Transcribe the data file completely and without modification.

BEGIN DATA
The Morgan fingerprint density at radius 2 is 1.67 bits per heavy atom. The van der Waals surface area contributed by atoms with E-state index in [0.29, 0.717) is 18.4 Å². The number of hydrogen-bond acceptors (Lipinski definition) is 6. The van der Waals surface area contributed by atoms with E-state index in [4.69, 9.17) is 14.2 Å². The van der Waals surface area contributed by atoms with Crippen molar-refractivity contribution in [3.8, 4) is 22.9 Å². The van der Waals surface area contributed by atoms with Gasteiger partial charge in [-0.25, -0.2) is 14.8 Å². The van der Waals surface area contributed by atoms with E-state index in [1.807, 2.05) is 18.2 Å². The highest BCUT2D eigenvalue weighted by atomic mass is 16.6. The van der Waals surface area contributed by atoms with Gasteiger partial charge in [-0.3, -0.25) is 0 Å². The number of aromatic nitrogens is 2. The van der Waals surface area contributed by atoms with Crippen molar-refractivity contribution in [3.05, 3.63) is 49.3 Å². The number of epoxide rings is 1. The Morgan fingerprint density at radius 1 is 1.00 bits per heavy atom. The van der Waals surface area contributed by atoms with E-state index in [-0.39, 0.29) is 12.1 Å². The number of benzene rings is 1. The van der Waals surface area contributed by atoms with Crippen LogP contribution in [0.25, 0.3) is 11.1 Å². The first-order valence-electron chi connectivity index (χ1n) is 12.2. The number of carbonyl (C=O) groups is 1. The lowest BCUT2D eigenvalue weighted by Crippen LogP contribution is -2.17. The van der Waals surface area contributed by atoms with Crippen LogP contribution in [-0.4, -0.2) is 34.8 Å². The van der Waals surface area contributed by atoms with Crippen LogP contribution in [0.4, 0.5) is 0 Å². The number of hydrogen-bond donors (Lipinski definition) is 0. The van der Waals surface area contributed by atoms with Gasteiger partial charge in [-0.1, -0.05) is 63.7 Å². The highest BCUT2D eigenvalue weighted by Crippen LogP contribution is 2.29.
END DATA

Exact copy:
The Morgan fingerprint density at radius 2 is 1.67 bits per heavy atom. The van der Waals surface area contributed by atoms with E-state index in [0.29, 0.717) is 18.4 Å². The number of hydrogen-bond acceptors (Lipinski definition) is 6. The van der Waals surface area contributed by atoms with E-state index in [4.69, 9.17) is 14.2 Å². The van der Waals surface area contributed by atoms with Crippen molar-refractivity contribution in [3.8, 4) is 22.9 Å². The van der Waals surface area contributed by atoms with Gasteiger partial charge in [-0.25, -0.2) is 14.8 Å². The van der Waals surface area contributed by atoms with E-state index in [1.807, 2.05) is 18.2 Å². The highest BCUT2D eigenvalue weighted by atomic mass is 16.6. The van der Waals surface area contributed by atoms with Gasteiger partial charge in [-0.3, -0.25) is 0 Å². The number of aromatic nitrogens is 2. The van der Waals surface area contributed by atoms with Crippen molar-refractivity contribution in [3.05, 3.63) is 49.3 Å². The number of epoxide rings is 1. The Morgan fingerprint density at radius 1 is 1.00 bits per heavy atom. The van der Waals surface area contributed by atoms with E-state index in [-0.39, 0.29) is 12.1 Å². The number of benzene rings is 1. The van der Waals surface area contributed by atoms with Crippen LogP contribution in [0.25, 0.3) is 11.1 Å². The first-order valence-electron chi connectivity index (χ1n) is 12.2. The number of carbonyl (C=O) groups is 1. The lowest BCUT2D eigenvalue weighted by Crippen LogP contribution is -2.17. The van der Waals surface area contributed by atoms with Crippen LogP contribution in [-0.4, -0.2) is 34.8 Å². The van der Waals surface area contributed by atoms with Crippen LogP contribution in [0.4, 0.5) is 0 Å². The number of hydrogen-bond donors (Lipinski definition) is 0. The van der Waals surface area contributed by atoms with Gasteiger partial charge in [-0.1, -0.05) is 63.7 Å². The highest BCUT2D eigenvalue weighted by Crippen LogP contribution is 2.29.